These are certainly interesting times to be involved in personal transport. And of course, with our cars and bikes and need to travel, we are all involved. The car manufacturers are trialling electric vehicles, hybrids and fuel cell cars. The search for alternative fuels is gathering pace, just as the cost of oil rises and reserves are depleted. This urgency is driving innovation all across the industry, resulting in a period of unprecedented developments. In addition to new fuels and power sources, new technologies are changing the way we interact with our vehicles.
In the USA, Google has been trialling a driverless car. So far the vehicle has covered 400,000 miles without incident. In the UK, Volvo has already trialled a driverless car on public roads. Other manufacturers such as Toyota, Mercedes and Ford are also testing the technology. Some of these manufacturers are focusing on a completely driverless environment. Others are simply using additional technologies to make driving safer and simpler. These technologies include systems like self parking and accident avoidance capabilities. As reported in the Guardian Business Secretary, Vince cable, announced that driverless cars will be on the roads of Milton Keynes by 2015. This project will see the introduction of two seater vehicles, which will run from the railway station to the town shopping centre. The cost of the journey is likely to be around £2.00.
The uptake of these new technologies is not without its problems. Electric vehicles have yet to conquer the twin issues of range and recharging time. Most electric vehicles have a range of around 100 miles. This makes them unusable for longer journeys. Charging can take several hours or even overnight. The vehicles must be hooked up to a charging station in the home, which makes them impossible to use for those who do not have a garage or driveway. Ironically, most electric vehicles are targeted at urban users who are the very people most likely to live in flats or apartments with no access to drives or garages.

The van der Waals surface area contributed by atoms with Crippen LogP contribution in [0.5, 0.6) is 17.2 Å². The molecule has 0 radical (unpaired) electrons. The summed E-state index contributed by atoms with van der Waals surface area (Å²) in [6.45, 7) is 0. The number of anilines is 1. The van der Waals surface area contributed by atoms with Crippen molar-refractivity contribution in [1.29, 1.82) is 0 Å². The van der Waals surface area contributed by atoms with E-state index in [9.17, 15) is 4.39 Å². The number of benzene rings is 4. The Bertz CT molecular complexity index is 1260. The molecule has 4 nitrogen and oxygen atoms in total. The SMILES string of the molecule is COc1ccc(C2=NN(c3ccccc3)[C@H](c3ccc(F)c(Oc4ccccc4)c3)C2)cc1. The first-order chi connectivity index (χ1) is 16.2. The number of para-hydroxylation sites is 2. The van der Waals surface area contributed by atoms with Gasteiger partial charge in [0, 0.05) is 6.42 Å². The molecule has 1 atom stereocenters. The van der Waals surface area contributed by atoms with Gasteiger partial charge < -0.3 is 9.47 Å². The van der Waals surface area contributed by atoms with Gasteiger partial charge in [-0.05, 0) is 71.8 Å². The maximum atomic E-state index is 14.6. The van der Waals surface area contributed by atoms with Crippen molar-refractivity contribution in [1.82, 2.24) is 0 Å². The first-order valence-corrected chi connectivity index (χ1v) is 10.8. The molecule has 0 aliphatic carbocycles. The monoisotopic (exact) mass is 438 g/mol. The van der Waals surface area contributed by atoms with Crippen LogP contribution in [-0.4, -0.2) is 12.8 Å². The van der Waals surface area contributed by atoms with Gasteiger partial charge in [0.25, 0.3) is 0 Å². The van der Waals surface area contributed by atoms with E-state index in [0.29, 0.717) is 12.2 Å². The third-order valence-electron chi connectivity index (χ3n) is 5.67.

Clearly, these vehicles do little to ease congestion. They still take up the same road space as conventional cars, no matter how they are powered. Now, however, there is one new form of personal transport that might just tackle these issues. The Ebike from SMART is an extremely clever piece of kit that could transform the daily commute of thousands of people across the country. This bike features an electric motor to assist the rider on their journey. The average commute in the UK is something like 8 miles and this bike has a range of around 62 miles. Charging time is around five hours for a full charge from empty.
The bike has a host of features that make it extremely usable and reduce the barriers to acceptance. Unlike an electric car, the Ebike does not leave the user stranded should the battery run out. In this case, the rider would simple peddle. The bikes also have a clever energy reclamation system that allows energy to be reclaimed from braking, giving more power and extending battery range. The Ebike, like all bikes, is small enough to take into the home or office, making them easily rechargeable for anyone.
Image credit : http://www.flickr.com/photos/ronsaunders47/5922005506/